The cheese wedding cake: the cruelty-free choice
25th April, 2011
Sink your teeth into a cheese wedding cake and leave concerns about pesticides and battery hens behind
With the wedding season just around the corner and the Royal Wedding almost upon us, British cheese specialists, Teddington Cheese, have launched a savoury version of the wedding cake made entirely from fromage. ‘As well as the classic favourites such as Montgomery’s award winning Cheddar from Somerset, we work closely with our favourite producers the length and breadth of the British Isles - from Ross and Cromerty in the North of Scotland to Stonegate in Sussex - to be the first to bring new cheeses to our customers,’ says owner Tony Chuck. ‘We are also finding that many of the new British cheeses are made with vegetarian rennet, which has enabled us to offer a range of over 40 British cheeses [that are] suitable for vegetarians.’
So how green is the cheese wedding cake? Since the cheeses are made entirely in the UK, a cheese wedding cake racks up considerably fewer food miles than the conventional kind, and is made from 100 percent natural ingredients. Milk for the specialist cheeses used comes from small, high-welfare dairies and is processed by hand. Unlike the standard wedding fruitcake, there’s no flour or eggs involved which means that chemical-contaminated wheat and eggs from battery hens have no chance of making it into your cake. The cheese wedding cake might not be for everyone but it’s a quirky, fun way of ensuring that a cruelty-free cake is part of your big day.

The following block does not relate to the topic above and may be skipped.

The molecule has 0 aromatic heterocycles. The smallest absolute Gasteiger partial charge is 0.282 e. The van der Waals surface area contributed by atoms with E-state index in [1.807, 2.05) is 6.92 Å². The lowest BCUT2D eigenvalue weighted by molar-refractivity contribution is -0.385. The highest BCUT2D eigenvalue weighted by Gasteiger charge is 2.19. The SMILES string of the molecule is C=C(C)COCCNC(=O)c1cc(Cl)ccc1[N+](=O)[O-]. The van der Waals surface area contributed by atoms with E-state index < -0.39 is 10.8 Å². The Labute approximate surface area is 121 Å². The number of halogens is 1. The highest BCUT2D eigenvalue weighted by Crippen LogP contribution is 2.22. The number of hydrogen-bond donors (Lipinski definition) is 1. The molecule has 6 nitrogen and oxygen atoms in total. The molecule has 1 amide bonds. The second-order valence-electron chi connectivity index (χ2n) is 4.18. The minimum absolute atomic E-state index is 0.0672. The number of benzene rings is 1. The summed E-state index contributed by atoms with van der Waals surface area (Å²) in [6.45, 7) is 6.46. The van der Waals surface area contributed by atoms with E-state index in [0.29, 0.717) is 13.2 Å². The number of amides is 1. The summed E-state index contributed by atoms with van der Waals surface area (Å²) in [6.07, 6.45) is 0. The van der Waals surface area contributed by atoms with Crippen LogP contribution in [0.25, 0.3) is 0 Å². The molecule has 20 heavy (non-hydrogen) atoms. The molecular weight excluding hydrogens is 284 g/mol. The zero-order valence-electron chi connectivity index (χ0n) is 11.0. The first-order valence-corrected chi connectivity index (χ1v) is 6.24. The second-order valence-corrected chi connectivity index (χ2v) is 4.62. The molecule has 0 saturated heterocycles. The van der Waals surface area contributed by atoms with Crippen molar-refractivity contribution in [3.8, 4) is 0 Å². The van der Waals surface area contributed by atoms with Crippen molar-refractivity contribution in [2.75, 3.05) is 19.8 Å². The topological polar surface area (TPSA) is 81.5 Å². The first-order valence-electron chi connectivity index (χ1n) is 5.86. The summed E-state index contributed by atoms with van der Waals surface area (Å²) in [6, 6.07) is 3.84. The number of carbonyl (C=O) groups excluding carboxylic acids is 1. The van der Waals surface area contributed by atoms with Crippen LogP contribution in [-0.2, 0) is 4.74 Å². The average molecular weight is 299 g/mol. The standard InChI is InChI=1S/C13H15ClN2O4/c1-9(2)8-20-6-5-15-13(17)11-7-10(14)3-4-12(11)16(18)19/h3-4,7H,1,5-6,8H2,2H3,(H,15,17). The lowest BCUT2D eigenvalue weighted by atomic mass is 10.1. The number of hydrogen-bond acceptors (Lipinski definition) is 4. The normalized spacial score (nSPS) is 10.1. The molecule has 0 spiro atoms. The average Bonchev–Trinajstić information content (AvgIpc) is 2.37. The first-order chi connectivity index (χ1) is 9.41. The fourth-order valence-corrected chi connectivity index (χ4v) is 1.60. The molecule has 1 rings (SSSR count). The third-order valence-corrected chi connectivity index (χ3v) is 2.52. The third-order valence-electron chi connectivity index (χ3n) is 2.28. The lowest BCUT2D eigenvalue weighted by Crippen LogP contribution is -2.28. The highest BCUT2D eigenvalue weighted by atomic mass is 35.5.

Wedding cheesecakes from Teddington Cheese starts at £2 per head. For more information, go to: www.teddingtoncheese.co.uk
How to…throw an eco-friendly Royal Wedding party
Crack open the champagne and bring out the bunting: Ruth Styles looks at green ways to throw a suitably stylish Royal Wedding shebang
How green is your breakfast?
From animal welfare concerns to pesticide-hungry cereals, eating breakfast isn’t always planet-friendly. Sella Oneko explains why
Top 10…UK farmers’ markets
From local specialities to homemade treats, shopping at Britain’s farmers’ markets is a great way to get stuck into premium produce and support local farmers. Jeff Holman rounds up some of the best
Ethical Easter egg alternatives
Make this year’s Easter celebrations greener, with ethical gifts from Divine and planting charity, Tree Aid
Top 10… foods to forage
Thought there was no such thing as a free lunch? As Kara Moses found out, Britain’s edible wild plants, berries and nuts can provide exactly that
Using this website means you agree to us using simple cookies.